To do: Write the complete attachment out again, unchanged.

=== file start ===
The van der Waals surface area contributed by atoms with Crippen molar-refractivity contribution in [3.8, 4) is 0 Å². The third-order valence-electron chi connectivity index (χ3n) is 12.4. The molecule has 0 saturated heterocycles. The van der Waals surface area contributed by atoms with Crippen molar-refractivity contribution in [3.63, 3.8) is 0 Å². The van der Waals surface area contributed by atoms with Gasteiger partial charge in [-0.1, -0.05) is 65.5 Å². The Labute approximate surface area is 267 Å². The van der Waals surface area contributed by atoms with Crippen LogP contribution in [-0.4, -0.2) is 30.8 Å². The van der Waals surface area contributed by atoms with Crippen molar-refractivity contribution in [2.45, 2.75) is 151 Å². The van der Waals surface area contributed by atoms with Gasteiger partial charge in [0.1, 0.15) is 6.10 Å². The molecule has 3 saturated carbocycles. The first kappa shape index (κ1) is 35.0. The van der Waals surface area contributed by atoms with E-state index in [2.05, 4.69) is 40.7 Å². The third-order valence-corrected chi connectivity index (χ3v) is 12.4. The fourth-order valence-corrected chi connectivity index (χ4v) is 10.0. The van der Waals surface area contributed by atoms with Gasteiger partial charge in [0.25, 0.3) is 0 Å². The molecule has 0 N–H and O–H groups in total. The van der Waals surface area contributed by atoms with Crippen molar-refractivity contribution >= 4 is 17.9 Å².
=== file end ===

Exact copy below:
The van der Waals surface area contributed by atoms with Crippen molar-refractivity contribution in [3.8, 4) is 0 Å². The third-order valence-electron chi connectivity index (χ3n) is 12.4. The molecule has 0 saturated heterocycles. The van der Waals surface area contributed by atoms with Crippen molar-refractivity contribution in [3.63, 3.8) is 0 Å². The van der Waals surface area contributed by atoms with Gasteiger partial charge in [-0.1, -0.05) is 65.5 Å². The Labute approximate surface area is 267 Å². The van der Waals surface area contributed by atoms with Crippen LogP contribution in [-0.4, -0.2) is 30.8 Å². The van der Waals surface area contributed by atoms with Crippen molar-refractivity contribution in [2.45, 2.75) is 151 Å². The van der Waals surface area contributed by atoms with Gasteiger partial charge in [0.1, 0.15) is 6.10 Å². The molecule has 3 saturated carbocycles. The first kappa shape index (κ1) is 35.0. The van der Waals surface area contributed by atoms with E-state index in [2.05, 4.69) is 40.7 Å². The third-order valence-corrected chi connectivity index (χ3v) is 12.4. The fourth-order valence-corrected chi connectivity index (χ4v) is 10.0. The van der Waals surface area contributed by atoms with Gasteiger partial charge in [0.25, 0.3) is 0 Å². The molecule has 0 N–H and O–H groups in total. The van der Waals surface area contributed by atoms with Crippen molar-refractivity contribution >= 4 is 17.9 Å².